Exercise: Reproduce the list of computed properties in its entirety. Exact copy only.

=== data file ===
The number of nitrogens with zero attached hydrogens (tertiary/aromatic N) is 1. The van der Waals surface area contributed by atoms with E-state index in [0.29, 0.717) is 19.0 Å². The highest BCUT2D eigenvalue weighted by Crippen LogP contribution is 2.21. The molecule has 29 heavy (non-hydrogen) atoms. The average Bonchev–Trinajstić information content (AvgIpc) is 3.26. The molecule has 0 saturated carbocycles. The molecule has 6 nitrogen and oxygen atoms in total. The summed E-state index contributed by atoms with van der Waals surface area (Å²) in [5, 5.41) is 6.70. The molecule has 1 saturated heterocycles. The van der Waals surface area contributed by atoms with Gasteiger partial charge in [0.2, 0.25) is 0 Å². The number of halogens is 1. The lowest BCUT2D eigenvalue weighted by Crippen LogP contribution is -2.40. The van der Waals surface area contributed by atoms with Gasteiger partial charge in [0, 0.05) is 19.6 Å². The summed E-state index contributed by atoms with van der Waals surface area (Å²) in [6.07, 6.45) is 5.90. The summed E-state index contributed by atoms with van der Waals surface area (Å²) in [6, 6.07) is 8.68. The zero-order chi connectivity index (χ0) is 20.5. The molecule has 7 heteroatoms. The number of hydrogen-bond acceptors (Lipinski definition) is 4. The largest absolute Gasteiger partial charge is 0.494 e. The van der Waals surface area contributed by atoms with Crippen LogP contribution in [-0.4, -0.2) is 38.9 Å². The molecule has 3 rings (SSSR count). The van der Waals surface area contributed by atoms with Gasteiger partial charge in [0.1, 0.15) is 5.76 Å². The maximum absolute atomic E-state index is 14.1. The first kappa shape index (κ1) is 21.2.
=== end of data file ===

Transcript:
The number of nitrogens with zero attached hydrogens (tertiary/aromatic N) is 1. The van der Waals surface area contributed by atoms with E-state index in [0.29, 0.717) is 19.0 Å². The highest BCUT2D eigenvalue weighted by Crippen LogP contribution is 2.21. The molecule has 29 heavy (non-hydrogen) atoms. The average Bonchev–Trinajstić information content (AvgIpc) is 3.26. The molecule has 0 saturated carbocycles. The molecule has 6 nitrogen and oxygen atoms in total. The summed E-state index contributed by atoms with van der Waals surface area (Å²) in [5, 5.41) is 6.70. The molecule has 1 saturated heterocycles. The van der Waals surface area contributed by atoms with Gasteiger partial charge in [0.2, 0.25) is 0 Å². The number of halogens is 1. The lowest BCUT2D eigenvalue weighted by Crippen LogP contribution is -2.40. The van der Waals surface area contributed by atoms with Gasteiger partial charge in [0, 0.05) is 19.6 Å². The summed E-state index contributed by atoms with van der Waals surface area (Å²) in [6.07, 6.45) is 5.90. The summed E-state index contributed by atoms with van der Waals surface area (Å²) in [6, 6.07) is 8.68. The zero-order chi connectivity index (χ0) is 20.5. The molecule has 7 heteroatoms. The number of hydrogen-bond acceptors (Lipinski definition) is 4. The largest absolute Gasteiger partial charge is 0.494 e. The van der Waals surface area contributed by atoms with Crippen LogP contribution in [-0.4, -0.2) is 38.9 Å². The molecule has 3 rings (SSSR count). The van der Waals surface area contributed by atoms with Gasteiger partial charge in [0.1, 0.15) is 5.76 Å². The maximum absolute atomic E-state index is 14.1. The first kappa shape index (κ1) is 21.2.